YARDLEY BOROUGH >> The borough council on Tuesday night, March 19 voted unanimously to approve a conservation easement that will preserve a small patch of Borough-owned woodlands on Reading Avenue in perpetuity.
The vote brought immediate applause from a handful of residents in attendance at the meeting, including several residents who had fought for years to save the Woods from development.
“There are a lot of people on both sides of the railroad tracks in Lower Makefield as well as in the town of Yardley who will breathe a large sigh of relief and have a lot of gratitude for your actions tonight,” Harper Avenue resident John Bachalis told the council. “We finally have a Council which is accommodating to the will of its citizens and willing to act for the long term quality of life benefits in Yardley Borough.”
For more than a decade prior councils had attempted to sell the land for residential development, a move strongly opposed by neighbors who fought to preserve the wooded property, which acts as a sound and light barrier between their homes and the railroad tracks.
“This has been a heartache and aggravation for 25 years. Since the middle 80s we’ve been fighting this battle. And a couple of years ago I didn’t think we’d ever see this,” said Bachalis. “But I gotta tell you, I feel like we got our Yardley back because of you.”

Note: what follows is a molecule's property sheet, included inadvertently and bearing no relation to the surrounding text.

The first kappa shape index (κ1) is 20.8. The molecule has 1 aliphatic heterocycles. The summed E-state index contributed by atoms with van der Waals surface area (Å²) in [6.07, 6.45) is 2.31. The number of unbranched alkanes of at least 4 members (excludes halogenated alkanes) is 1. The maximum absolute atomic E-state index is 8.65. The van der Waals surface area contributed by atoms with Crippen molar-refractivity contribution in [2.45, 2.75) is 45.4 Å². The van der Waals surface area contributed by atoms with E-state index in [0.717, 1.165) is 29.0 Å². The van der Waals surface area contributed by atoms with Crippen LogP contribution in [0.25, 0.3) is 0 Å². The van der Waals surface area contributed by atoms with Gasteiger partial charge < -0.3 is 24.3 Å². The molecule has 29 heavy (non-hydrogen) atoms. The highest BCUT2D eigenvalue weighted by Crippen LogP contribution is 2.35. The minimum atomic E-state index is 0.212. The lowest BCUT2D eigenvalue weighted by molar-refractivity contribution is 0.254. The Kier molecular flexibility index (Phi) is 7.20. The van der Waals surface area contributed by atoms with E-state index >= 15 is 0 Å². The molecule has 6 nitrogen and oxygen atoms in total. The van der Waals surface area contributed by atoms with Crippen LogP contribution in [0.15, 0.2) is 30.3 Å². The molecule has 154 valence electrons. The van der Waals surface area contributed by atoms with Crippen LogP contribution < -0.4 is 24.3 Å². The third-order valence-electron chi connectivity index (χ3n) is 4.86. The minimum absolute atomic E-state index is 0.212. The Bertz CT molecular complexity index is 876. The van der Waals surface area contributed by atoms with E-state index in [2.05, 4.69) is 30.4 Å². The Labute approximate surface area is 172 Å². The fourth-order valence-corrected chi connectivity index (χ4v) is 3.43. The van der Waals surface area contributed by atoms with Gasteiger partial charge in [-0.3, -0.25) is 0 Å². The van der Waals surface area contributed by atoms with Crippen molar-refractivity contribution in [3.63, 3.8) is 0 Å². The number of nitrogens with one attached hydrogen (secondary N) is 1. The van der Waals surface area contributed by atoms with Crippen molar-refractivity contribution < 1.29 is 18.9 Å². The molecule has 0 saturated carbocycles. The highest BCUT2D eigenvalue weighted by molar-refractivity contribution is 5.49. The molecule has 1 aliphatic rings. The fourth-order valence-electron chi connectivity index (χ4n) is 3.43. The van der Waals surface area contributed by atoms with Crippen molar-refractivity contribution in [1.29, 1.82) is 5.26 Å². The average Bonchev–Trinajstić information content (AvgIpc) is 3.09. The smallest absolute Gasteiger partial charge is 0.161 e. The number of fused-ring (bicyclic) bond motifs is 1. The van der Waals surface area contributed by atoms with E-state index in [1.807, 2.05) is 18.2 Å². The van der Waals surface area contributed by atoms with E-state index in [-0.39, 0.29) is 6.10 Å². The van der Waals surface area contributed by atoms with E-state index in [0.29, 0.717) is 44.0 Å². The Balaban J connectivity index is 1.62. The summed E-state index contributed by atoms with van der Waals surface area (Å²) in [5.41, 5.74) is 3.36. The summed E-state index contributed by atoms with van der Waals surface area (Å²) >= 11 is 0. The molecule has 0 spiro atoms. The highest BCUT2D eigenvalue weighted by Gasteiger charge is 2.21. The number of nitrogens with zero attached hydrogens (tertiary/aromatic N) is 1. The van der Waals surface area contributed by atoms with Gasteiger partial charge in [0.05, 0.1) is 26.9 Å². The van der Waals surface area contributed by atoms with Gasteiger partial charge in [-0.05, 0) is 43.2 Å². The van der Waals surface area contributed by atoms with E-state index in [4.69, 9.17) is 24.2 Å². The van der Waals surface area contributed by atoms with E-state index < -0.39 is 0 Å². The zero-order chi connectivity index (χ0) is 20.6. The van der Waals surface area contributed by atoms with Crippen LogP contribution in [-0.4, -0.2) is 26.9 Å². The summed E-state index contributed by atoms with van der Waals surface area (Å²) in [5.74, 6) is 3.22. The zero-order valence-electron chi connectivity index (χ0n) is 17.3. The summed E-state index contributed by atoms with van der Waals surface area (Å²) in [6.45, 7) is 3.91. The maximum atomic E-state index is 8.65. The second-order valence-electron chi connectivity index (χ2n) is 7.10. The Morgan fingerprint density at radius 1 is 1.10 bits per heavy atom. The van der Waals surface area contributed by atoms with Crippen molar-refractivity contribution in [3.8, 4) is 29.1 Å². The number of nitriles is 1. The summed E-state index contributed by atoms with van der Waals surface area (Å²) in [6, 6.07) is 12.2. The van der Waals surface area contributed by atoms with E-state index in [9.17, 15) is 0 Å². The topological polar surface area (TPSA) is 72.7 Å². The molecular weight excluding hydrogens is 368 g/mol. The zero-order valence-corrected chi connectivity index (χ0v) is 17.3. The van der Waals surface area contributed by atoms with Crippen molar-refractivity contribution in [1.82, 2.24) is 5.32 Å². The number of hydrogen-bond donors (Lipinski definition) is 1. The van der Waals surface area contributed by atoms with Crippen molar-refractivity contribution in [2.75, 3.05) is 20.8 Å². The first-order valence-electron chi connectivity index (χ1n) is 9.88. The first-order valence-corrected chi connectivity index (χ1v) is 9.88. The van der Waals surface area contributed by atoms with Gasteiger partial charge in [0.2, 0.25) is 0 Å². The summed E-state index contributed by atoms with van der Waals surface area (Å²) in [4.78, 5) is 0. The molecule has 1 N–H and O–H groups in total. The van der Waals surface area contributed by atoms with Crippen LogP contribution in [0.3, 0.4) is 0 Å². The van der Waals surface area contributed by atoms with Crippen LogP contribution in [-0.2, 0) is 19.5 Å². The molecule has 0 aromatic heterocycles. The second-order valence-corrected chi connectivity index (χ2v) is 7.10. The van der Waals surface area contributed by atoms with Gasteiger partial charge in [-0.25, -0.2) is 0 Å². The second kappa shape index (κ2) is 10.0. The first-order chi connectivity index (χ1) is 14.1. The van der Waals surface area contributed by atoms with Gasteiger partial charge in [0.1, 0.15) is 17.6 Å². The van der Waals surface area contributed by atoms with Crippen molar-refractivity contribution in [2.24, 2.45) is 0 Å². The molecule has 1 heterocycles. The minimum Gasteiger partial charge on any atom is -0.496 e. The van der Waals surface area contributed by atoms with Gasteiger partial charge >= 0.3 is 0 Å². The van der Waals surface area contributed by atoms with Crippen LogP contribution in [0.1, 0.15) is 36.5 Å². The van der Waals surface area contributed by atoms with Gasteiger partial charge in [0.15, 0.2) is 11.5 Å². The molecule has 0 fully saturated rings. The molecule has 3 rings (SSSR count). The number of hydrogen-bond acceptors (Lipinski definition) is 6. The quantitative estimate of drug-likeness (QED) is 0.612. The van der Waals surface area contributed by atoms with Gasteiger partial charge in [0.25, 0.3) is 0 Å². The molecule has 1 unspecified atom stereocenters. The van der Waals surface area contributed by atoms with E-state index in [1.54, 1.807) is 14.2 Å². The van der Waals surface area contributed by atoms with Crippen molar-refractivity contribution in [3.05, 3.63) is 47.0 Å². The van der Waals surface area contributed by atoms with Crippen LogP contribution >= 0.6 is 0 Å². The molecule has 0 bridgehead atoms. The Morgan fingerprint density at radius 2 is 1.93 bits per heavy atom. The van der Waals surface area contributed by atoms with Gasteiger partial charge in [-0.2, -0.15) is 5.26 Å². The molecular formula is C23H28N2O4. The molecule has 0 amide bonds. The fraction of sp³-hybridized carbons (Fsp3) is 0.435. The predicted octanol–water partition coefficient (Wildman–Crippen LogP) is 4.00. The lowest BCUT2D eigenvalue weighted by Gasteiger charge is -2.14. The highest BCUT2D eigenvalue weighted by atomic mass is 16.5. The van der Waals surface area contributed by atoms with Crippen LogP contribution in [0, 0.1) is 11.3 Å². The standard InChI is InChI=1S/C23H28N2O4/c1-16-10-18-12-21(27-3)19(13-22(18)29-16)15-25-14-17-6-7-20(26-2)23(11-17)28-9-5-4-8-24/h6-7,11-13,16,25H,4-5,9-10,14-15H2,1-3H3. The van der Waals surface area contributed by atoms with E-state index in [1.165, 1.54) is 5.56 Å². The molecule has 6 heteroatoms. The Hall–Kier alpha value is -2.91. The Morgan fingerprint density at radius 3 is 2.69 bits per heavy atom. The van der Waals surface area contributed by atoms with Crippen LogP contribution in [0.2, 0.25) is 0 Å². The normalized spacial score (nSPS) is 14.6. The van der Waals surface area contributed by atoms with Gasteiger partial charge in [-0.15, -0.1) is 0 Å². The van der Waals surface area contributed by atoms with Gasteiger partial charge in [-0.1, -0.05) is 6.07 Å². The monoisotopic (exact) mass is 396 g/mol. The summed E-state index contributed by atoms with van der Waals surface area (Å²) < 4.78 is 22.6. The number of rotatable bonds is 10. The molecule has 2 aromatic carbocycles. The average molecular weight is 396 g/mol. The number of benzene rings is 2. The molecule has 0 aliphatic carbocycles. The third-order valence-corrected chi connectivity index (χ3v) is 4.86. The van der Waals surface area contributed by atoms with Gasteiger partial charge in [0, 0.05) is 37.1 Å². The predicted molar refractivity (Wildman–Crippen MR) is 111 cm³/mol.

Councilman Ryan Berry, who broke ranks with the previous council over the sale of the property, took the lead on the issue asking the current council last year to change direction and to pursue the preservation of the land instead of its sale.
At a heavily attended meeting last spring, council followed through on Berry’s motion, passing a resolution expressing its intent to preserve the property and directing the council president to form a committee to “consider, analyze and develop options and alternatives for the preservation - in perpetuity - of the Reading Avenue property.”
On Tuesday night, it was Berry who brought the motion to the floor for a final vote after hammering out the legal language of the conservation easement with the Borough solicitor and holding numerous meetings with the Reading Avenue Woods Committee and most recently with the Planning Commission, which recommended approval of the document.
“That wasn’t right,” said Berry of the efforts made by past councils to sell the property. “This is right,” he said of the easement.
The easement, which will now be officially filed with the county, essentially limits what can be done with the property, located just to the west of the train station.
According to Berry, the restrictive covenant will prohibit the construction of any temporary or permanent building, structure or improvement on the nearly one acre wooded tract.
But it would permit passive outdoor recreation improvements, including anchored benches, multi-use trails, anchored trash and recycling receptacles, native and non-evasive landscaping including tree plantings, roadside sidewalks, wildlife habitat enhancements such as bird and bat houses and flagpoles.
The easement also would permit utility and site improvements including irrigation systems, stormwater management facilities, water and sewer lines and cable, communication, telephone and electrical lines that are reasonably required for permitted passive outdoor recreation improvements.